An invaluable resource for the home or commercial gardener who wishes to plant native species. Edward W. Chester, Austin Peay State University The natural landscape of Tennessee represents a unique treasure for gardeners and nature lovers. Encompassing several geographically distinctive regions, from the 6,000-foot peaks of the Unaka Mountains to the swampy floodplain of the Mississippi River, the state boasts nearly 3,000 native plant species. This stunning diversity of life owes much to Tennessee s prime location at the crossroads of mountain and prairie ecosystems and in the transition area between northern and southern climate patterns. In Gardening with the Native Plants of Tennessee, Margie Hunter gives gardeners the knowledge they need in order to nurture this natural heritage in their own gardens. Beginning with a survey of the state s ecology including geology, geography, plant life and animal species Hunter takes a holistic approach to the process of gardening with native plants. The book s main section provides detailed accounts of 450 species of wildflowers, ferns, grasses, vines, shrubs, and trees native to Tennessee and adjacent states. These descriptions, arranged according to plant type, include both scientific and common name, flowering and fruiting times, propagation methods, soil and light requirements, and distribution patterns within the state. Nearly 400 color photographs illustrate the species discussions. No other book designed for the home gardener includes such area-specific information on native species or such a comprehensive listing of plants. Appendixes refer readers to other sources of information and seeds, including mail-order nurseries, botanical gardens, state agencies, native plant organizations, and subject-specific conferences. A detailed bibliography also contributes to the reference value of this book for gardeners, landscapers, and nature lovers throughout Tennessee and in neighboring states. The Author: Margie Hunter, a long-time volunteer at Cheekwood Botanical Garden, lives in Nashville.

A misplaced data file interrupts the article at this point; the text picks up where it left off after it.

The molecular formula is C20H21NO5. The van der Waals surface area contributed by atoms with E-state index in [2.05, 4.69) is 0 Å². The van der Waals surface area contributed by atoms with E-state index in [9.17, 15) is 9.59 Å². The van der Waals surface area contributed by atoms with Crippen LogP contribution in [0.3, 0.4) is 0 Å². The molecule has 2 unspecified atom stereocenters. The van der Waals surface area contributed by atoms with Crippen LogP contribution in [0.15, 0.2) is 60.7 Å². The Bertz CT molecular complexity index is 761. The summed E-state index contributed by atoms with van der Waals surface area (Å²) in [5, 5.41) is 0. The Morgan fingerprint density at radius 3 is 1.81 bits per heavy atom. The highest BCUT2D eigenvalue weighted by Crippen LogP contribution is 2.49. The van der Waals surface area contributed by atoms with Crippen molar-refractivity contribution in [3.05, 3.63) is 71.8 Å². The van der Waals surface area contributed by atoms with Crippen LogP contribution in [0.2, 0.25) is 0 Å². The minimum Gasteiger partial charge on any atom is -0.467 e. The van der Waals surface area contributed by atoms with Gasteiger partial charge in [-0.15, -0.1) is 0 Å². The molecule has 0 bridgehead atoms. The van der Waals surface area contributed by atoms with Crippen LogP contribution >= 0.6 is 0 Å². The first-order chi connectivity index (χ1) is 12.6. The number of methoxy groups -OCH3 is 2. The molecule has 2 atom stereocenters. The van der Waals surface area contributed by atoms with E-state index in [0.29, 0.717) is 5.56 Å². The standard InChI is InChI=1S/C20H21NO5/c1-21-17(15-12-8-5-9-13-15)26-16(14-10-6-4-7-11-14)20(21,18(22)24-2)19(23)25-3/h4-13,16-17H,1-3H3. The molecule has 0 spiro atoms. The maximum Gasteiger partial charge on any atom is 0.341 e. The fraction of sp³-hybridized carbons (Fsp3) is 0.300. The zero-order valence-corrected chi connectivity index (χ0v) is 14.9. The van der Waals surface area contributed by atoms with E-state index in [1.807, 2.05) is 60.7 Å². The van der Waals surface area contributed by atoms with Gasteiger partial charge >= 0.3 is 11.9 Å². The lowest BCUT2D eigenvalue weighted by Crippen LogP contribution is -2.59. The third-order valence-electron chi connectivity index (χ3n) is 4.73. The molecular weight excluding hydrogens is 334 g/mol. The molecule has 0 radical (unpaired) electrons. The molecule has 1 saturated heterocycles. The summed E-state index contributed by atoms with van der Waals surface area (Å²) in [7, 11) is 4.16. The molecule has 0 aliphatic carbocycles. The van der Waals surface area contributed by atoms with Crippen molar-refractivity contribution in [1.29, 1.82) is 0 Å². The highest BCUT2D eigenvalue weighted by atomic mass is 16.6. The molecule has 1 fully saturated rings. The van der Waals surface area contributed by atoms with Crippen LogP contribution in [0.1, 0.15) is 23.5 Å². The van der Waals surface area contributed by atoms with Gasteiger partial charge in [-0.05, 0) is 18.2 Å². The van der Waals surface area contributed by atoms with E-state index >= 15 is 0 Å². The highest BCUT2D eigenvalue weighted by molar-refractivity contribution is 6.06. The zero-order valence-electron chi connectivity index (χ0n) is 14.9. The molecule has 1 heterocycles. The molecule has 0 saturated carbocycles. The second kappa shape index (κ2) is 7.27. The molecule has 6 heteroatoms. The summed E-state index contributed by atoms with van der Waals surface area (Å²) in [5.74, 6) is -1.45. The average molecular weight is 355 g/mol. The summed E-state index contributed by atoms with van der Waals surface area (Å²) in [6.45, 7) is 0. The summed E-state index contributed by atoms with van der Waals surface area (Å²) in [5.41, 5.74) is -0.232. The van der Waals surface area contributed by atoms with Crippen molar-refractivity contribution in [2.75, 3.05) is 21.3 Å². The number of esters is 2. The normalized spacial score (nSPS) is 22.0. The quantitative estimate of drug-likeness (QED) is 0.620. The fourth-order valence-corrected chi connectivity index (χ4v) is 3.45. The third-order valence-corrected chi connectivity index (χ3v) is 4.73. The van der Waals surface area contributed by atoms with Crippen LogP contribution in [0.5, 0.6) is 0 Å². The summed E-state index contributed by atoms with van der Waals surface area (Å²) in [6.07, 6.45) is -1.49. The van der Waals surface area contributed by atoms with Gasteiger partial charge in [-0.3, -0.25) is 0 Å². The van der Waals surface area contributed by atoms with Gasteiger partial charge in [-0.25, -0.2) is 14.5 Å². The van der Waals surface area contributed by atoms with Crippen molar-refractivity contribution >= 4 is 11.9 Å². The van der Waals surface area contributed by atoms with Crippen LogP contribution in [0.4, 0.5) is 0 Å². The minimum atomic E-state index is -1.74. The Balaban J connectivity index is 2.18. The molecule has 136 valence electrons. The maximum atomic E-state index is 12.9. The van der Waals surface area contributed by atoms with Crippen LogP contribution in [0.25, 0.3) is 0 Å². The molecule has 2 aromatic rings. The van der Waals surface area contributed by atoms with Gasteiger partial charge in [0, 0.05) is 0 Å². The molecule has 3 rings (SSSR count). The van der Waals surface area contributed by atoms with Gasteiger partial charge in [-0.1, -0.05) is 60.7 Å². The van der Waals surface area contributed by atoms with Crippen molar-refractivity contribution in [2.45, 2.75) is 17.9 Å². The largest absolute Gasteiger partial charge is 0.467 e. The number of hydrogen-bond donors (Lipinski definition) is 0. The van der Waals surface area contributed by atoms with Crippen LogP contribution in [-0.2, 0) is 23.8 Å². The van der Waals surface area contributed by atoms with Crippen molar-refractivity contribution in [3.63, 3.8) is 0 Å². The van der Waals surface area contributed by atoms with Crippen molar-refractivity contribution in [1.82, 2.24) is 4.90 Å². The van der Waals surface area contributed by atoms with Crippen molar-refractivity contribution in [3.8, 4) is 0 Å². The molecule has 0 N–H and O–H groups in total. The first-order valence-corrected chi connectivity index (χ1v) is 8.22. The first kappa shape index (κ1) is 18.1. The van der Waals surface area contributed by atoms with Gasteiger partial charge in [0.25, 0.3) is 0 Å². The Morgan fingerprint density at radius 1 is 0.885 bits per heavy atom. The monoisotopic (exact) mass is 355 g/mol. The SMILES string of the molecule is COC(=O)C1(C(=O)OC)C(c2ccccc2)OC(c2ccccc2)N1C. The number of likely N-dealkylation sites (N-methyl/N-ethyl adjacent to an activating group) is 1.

In Japanese gardens, composition follows from placement of the first stone; all elements and plantings become interconnected. These eight essays on Kyoto gardens similarly begin with keen description and build into richly meditative excursions into art, Buddhism, nature, and science. Landscape architect Marc Keane shows how Japanese gardens are both a microcosm of the natural universe and a clear expression of our humanity, mirroring how we think, worship, and organize our lives and communities. Filled with passages of alluring beauty, this is a truly transcendent book about experiencing Japanese design. Marc Peter Keane has lived in Kyoto for 17 years and is author of Japanese Garden Design. He designs residential, company, and temple gardens.